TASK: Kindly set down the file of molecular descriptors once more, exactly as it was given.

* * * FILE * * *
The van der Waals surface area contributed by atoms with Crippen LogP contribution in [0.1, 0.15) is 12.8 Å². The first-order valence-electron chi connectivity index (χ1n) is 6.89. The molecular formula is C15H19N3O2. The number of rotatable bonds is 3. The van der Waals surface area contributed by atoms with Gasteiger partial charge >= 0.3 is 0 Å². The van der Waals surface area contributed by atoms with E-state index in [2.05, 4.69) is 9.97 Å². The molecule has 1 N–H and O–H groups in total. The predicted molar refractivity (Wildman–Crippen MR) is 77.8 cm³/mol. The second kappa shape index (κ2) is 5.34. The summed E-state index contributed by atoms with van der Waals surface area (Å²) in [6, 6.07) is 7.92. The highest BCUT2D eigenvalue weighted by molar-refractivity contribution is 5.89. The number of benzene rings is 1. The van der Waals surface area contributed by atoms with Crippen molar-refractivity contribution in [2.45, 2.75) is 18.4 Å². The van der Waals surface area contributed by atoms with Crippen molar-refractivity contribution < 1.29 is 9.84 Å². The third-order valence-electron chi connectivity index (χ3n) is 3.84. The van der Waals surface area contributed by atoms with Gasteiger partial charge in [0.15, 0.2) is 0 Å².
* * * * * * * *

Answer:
The van der Waals surface area contributed by atoms with Crippen LogP contribution in [0.1, 0.15) is 12.8 Å². The first-order valence-electron chi connectivity index (χ1n) is 6.89. The molecular formula is C15H19N3O2. The number of rotatable bonds is 3. The van der Waals surface area contributed by atoms with Gasteiger partial charge >= 0.3 is 0 Å². The van der Waals surface area contributed by atoms with E-state index in [2.05, 4.69) is 9.97 Å². The molecule has 1 N–H and O–H groups in total. The predicted molar refractivity (Wildman–Crippen MR) is 77.8 cm³/mol. The second kappa shape index (κ2) is 5.34. The summed E-state index contributed by atoms with van der Waals surface area (Å²) in [6, 6.07) is 7.92. The highest BCUT2D eigenvalue weighted by molar-refractivity contribution is 5.89. The number of benzene rings is 1. The van der Waals surface area contributed by atoms with Crippen molar-refractivity contribution in [2.45, 2.75) is 18.4 Å². The van der Waals surface area contributed by atoms with Crippen molar-refractivity contribution < 1.29 is 9.84 Å². The third-order valence-electron chi connectivity index (χ3n) is 3.84. The van der Waals surface area contributed by atoms with Gasteiger partial charge in [0.15, 0.2) is 0 Å².